#Killers and Family Pictures
September 9 – October 28, 2018
Yours Mine & Ours Gallery
The institution's press release follows:
Yours Mine & Ours is excited to present two bodies of work by Steve Locke, #Killers and Family Pictures.
Submerged in blinding whiteness, Steve Locke’s #Killers alienates more than 60 – predominantly white – murderers of black persons. Through his small graphite renderings on large pieces of blank, white paper, Locke insists on the viewer getting close up in the face of each killer.
Drawn with sensitivity, Locke challenges the notion of empathy, aggressively collapsing distance between killer and viewer. Some of these portray employees of the state, neighbors, friends, students, travelers. All are killers.
The viewing alone is an insistence that we come to terms with the source of each act of violence and yet Locke takes it further, titling each Internet-sourced image with the full name (and oftentimes title) of the person and where the image came from (court, mug-shot, booking, death row, arrest, etc.). He is unapologetically naming names.
Through this act, Locke personalizes them and simultaneously protests (“I was tired of the notion that unless you have personal experience, you can’t make art about it”). These are more than quick web searches. They are more than a blip in this confounding history of violence and oppression. We must remember their names. We must learn from history. The pervasive culture of whiteness has allowed these killers to exist and this we must never forget.
Technologies have begun to bring the state-sponsored violence meted out to black people to a larger consciousness. This violence has been long known to black and poor people, but it is now present to the dominant culture.
Today, you can show black people being shot to death on television.
The dominant culture experiences this phenomenon as something “New.” They refuse to believe that what they are experiencing is the exact way things have always been done. They want to believe that it is an anomaly. This requires the dominant culture to deny that the basis of America’s relationship to black people is violence. It has always been violence placed in the service of a domestic identity.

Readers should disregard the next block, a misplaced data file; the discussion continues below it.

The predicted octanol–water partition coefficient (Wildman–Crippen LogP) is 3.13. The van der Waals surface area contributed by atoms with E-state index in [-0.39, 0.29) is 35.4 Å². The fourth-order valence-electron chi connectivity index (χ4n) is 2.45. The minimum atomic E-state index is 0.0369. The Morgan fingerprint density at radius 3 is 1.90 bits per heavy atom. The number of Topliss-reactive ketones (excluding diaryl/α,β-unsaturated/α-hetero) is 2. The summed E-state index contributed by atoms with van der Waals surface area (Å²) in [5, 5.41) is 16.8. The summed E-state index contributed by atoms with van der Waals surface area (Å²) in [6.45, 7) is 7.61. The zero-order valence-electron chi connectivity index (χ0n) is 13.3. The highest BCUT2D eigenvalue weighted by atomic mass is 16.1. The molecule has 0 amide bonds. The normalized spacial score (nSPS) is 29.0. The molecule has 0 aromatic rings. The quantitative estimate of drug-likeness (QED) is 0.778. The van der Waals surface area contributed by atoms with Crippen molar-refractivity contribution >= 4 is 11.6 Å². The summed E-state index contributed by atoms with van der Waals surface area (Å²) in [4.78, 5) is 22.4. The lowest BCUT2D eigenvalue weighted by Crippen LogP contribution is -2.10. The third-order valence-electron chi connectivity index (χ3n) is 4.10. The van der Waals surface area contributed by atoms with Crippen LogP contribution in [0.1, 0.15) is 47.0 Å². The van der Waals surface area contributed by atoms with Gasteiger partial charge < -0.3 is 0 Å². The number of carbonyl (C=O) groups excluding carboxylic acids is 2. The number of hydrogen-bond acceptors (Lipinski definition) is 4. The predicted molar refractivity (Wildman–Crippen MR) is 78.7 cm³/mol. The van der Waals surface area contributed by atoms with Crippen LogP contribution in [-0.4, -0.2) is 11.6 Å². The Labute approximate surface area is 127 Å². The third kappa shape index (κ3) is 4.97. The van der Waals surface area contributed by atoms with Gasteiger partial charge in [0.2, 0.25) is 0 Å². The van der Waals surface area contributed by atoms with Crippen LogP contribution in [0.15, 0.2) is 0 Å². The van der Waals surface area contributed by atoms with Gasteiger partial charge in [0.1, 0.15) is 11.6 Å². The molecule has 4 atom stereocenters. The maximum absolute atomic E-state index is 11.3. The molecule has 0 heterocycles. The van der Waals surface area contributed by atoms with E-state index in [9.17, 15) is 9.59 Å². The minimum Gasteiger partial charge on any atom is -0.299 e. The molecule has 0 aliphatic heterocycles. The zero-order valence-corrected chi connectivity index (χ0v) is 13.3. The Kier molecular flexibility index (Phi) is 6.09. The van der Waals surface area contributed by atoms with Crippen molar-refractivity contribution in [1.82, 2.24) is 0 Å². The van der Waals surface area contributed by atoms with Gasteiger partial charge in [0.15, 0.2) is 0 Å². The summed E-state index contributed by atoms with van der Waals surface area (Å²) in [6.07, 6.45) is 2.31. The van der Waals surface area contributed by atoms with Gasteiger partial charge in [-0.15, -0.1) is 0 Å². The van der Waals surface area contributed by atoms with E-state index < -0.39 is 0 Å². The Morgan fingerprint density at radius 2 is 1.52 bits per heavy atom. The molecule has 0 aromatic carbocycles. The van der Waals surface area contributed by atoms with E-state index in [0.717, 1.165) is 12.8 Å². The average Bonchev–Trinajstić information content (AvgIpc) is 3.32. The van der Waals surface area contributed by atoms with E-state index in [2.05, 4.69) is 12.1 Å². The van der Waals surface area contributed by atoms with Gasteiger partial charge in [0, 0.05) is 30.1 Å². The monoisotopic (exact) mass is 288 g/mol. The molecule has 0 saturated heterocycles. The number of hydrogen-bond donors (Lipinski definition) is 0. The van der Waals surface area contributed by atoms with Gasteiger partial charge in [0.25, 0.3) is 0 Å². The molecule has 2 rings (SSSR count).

I chose to make work that marries contemporary and historical violence to the domestic impulse. Publicly created and shared photographs of violence against black people now inhabit contemporary frames. Using frames designed for keepsakes or familial milestones, sitting these on a 1960s era Andre Bus coffee table against various hues, the work reconciles a violent history with the contemporary spectacle of state violence within a domestic sphere.
These are the Family Pictures we have long pretended do not exist.
Family Pictures was produced by Samsøñ Projects in Boston, MA.
STEVE LOCKE (b. 1963, Cleveland, OH) is a Boston-based artist, raised in Detroit, Michigan. He received a B.S. in 1984 from Boston University, a B.F.A. in 1997 and an M.F.A. in 2001 from the Massachusetts College of Art and Design. He attended the Skowhegan School of Painting and Sculpture in 2002. He has received grants from The Pollock-Krasner Foundation, The Louis Comfort Tiffany Foundation, The Art Matters Foundation, and the LEF Foundation Contemporary Work Fund Grant. His first institutional solo-exhibition, there is no one left to blame, was curated by Helen Molesworth for the Institute of Contemporary Art, Boston then traveled to the Museum of Contemporary Art Detroit. It coincided with the publication of the artist’s first monograph by the same title. His work has been reviewed in ARTFORUM, Art in America, Art New England, JUXTAPOZ, The Boston Globe, and The New Yorker. Presently, he is a resident artist of the City of Boston. His facade, Three Deliberate Grays for Freddie (A Memorial for Freddie Gray), 2018, was mounted on the façade of the Isabella Stewart Gardner Museum (Boston, MA).